Part I mainly stresses so-called solar activity, that is, the processes occurring on the surface of the sun. These processes are inevitably interrelated, since they represent different stages in the development of large-scale motions on the solar surface. These motions produce so-called active regions, which in a certain sense may be compared with terrestrial cyclones and anticyclones.

The book was translated from Russian by the Israel Program for Scientific Translations
and was published in 1966 by NASA.

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You can get the book here.

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Contents

Part One
THE SUN

CHAPTER I. INTRODUCTION
(V.P. Vyazanitsyn.) 3

§ 1. General data 3
§ 2. The total solar radiation 5
§ 3. Fluctuations in solar radiation 6
§ 4. The energy distribution in the solar spectrum 9
§ 5. Limb darkening 13
§ 6. Solar rotation 16

CHAPTER II. THE SOLAR LINE SPECTRUM
(V.P. Vyazanitsyn.) 19

§ 7. The Normal solar spectrum. Spectrum atlases and line catalogs 19
§ 8. The identification of Fraunhofer lines 22
§ 9. Equivalent Fraunhofer-line widths. Growth curves 25
§ 10. The quantitative composition of the solar atmosphere 32

CHAPTER III. THE STRUCTURE OF THE PHOTOSPHERE: GRANULATION, SUNSPOTS AND FACULAE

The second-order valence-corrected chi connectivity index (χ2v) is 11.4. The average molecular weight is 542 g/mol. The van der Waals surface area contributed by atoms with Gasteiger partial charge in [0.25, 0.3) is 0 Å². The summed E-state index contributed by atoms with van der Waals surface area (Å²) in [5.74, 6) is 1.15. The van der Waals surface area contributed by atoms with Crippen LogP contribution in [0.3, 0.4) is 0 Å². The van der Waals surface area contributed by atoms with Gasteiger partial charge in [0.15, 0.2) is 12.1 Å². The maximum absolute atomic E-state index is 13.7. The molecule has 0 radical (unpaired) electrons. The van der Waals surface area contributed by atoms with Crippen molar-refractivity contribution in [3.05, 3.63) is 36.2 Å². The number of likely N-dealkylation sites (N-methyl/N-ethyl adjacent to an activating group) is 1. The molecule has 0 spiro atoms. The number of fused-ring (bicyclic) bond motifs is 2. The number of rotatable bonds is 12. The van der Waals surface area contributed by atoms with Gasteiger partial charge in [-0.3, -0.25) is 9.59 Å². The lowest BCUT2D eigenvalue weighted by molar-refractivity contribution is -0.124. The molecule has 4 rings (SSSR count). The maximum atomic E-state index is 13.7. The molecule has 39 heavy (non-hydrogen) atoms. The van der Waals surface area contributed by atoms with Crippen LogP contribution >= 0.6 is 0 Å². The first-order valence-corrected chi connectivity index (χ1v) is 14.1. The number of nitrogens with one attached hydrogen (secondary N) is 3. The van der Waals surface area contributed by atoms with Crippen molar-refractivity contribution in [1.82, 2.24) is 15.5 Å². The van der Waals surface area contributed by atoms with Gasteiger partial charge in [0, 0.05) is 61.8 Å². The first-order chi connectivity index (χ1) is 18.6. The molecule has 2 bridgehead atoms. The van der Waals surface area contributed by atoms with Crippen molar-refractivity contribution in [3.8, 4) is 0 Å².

(V.A. Krat) 37

§ 11. The general appearance of the solar surface, Granulation 37
§ 12. Sunspots 43
§ 13. Solar rotation, as determined from spots and faculae 46
§ 14. Special features of the line spectra of spots and faculae 49
§ 15. Magnetic fields of spots. The general magnetic field of the sun 53
§ 16. Gas motion in sunspots. The Evershed effect 57
§ 17. The nature of sunspots 59
§ 18. The cyclic variation of photospheric phenomena 61
§ 19. The cyclic nature of sunspot formation 66

Chapter IV. THE CHROMOSPHERE
(V. P. Vyazanitsyn and V.M. Sobolev.) 68

§ 20. The flash spectrum, General properties of the chromosphere 68
§ 21. Spectrophotometric measurements and ee profiles 72
§ 22. The chemical composition of the chromosphere 77
§ 23. The density distribution with height in the chromosphere 79
§ 24. Self-absorption in the chromosphere 84
§ 25. The temperature and the electron concentration. Chromospheric models 89
§ 26. Chromospheric spicules 98